Yes, in any case. It was a challenge for us. I don’t know how many different starting lineups Coach had. From a team development point of view, we could not find a unified identity for lack of better words. That was the challenge. Once we had all our big boys out we couldn’t establish an identity. Alec Burks was supposed to be the catalyst for our bench but he started the season injured. Since he’s back, our bank has been the #1 bank in the league. Having all of these things readily available to us wasn’t there. So from a team development, that was the rollercoaster ride. Individually, yes, you can see the growth in so many guys. From Killian, to Isaiah (Stewart), the rookie, a guy like Kevin Knox.
People don’t talk about it, but one guy I consider a core member for us that’s been out and not talked about enough is Isaiah Livers. His absence was profound. It was great to get him healthy again. Now it’s time for him to stay healthy, have the kind of season and growth that Killian, Isaiah (Stewart) and those other guys have had. It’s a big part of our future and what we’re trying to do.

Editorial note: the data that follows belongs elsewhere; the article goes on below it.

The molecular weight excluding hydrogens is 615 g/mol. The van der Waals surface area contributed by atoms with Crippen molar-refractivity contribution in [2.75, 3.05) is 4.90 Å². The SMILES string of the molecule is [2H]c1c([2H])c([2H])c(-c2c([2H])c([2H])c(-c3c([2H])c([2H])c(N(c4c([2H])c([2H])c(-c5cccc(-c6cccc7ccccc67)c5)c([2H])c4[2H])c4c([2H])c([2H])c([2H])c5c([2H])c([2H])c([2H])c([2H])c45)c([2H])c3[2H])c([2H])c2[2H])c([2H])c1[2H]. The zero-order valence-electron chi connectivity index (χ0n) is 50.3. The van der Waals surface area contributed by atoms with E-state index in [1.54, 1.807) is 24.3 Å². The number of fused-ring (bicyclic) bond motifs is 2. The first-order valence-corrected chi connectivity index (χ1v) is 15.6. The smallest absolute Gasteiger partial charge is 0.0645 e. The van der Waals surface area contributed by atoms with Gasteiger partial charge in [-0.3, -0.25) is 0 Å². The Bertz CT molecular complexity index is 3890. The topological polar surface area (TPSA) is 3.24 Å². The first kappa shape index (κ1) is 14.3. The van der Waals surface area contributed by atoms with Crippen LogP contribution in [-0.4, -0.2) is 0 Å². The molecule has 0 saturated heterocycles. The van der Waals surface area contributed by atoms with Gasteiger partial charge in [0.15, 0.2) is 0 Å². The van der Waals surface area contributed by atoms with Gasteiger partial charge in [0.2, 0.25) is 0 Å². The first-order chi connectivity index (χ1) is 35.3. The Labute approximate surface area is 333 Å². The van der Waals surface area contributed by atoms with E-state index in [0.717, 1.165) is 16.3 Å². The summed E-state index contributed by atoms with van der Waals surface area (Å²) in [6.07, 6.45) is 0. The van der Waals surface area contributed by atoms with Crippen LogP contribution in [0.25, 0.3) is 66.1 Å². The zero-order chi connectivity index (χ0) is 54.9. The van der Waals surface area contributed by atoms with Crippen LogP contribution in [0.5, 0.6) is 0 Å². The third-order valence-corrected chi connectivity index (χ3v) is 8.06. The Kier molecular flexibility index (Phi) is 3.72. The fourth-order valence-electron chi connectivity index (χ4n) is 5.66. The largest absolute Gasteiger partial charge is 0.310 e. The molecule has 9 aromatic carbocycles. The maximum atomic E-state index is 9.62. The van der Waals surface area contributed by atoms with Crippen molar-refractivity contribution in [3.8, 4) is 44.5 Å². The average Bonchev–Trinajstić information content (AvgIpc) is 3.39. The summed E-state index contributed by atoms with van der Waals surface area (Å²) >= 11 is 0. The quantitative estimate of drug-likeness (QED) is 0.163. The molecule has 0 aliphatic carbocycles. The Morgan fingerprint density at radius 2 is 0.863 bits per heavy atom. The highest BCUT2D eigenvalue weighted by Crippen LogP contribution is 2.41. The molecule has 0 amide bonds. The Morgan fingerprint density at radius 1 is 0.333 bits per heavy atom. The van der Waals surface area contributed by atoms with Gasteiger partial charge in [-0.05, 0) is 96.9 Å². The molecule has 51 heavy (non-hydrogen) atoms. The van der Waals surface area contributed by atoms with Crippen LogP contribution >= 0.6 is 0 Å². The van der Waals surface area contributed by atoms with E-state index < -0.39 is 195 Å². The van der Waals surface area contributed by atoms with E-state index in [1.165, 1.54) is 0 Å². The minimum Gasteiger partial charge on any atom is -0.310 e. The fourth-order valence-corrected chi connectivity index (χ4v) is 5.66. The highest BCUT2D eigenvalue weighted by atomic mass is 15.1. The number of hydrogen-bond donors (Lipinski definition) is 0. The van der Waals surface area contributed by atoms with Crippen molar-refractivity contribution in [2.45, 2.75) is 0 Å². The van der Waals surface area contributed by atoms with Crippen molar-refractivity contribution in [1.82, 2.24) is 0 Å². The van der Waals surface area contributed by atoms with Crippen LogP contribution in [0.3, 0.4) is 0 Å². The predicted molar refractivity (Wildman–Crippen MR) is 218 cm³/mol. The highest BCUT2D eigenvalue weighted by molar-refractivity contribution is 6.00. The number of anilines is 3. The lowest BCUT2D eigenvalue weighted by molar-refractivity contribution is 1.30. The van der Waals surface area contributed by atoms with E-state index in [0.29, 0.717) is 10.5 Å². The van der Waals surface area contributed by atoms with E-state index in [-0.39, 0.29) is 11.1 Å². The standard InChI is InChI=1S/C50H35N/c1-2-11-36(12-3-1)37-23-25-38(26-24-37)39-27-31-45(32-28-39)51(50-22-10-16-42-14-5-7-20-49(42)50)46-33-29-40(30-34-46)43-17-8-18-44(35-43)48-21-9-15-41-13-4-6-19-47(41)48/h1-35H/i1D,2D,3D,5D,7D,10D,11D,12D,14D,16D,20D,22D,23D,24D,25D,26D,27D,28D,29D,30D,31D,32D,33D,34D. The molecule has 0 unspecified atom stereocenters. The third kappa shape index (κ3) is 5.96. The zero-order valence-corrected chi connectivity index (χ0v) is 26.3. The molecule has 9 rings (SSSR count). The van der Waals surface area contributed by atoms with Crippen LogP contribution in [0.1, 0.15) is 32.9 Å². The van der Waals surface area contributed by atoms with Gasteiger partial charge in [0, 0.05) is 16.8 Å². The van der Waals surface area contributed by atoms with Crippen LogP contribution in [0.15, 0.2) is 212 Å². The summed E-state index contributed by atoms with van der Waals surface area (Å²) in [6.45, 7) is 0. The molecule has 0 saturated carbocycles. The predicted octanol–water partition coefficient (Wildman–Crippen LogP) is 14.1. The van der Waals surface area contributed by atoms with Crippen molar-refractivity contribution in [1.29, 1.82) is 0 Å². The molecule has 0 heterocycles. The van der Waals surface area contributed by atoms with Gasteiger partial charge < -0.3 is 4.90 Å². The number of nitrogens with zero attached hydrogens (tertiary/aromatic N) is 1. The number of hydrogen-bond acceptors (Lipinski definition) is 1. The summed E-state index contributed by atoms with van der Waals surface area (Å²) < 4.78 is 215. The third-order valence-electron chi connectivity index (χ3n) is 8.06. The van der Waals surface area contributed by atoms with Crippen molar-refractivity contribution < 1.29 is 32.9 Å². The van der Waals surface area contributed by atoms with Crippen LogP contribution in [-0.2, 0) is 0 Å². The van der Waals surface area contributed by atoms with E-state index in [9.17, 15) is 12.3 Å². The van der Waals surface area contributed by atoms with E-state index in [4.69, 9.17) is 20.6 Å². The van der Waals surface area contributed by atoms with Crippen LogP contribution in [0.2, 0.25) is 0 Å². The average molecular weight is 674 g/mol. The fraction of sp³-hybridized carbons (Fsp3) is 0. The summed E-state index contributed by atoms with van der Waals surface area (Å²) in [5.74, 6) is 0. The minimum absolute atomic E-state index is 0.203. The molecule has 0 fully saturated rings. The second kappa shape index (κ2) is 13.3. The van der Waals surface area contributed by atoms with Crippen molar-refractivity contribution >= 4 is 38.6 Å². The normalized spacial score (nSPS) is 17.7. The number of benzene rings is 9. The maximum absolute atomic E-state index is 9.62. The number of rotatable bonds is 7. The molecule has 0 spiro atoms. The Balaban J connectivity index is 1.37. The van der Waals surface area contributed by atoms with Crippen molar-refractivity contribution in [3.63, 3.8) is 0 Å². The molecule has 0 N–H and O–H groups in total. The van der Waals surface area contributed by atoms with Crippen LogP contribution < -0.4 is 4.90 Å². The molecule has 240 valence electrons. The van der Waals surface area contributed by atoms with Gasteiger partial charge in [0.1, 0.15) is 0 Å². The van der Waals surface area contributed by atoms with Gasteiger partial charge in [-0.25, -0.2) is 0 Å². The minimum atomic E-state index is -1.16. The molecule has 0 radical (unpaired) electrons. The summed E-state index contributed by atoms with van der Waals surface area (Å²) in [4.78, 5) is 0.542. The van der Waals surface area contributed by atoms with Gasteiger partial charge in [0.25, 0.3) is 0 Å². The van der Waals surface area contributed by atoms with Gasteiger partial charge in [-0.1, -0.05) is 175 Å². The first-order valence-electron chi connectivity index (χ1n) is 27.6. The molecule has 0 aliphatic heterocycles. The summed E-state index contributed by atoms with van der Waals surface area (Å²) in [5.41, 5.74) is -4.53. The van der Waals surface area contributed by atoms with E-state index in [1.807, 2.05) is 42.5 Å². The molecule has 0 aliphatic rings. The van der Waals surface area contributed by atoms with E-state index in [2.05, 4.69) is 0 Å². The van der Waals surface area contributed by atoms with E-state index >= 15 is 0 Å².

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With Killian, I’m not sure I saw a turnaround in the season like he had. I think a lot of people thought because he played professionally before he got drafted that he was more ready than he was. Obviously that wasn’t the case and we talked about how development isn’t always linear. One thing we all miss or forget is that he didn’t really play against Americans until he set foot in the NBA. In Europe, they’re great at teaching the basics, but it’s certainly a different style of play than kids who grew up playing in America. Do you think a lot of his jump this year, to put it simply, is finally getting used to all the things that come with American basketball?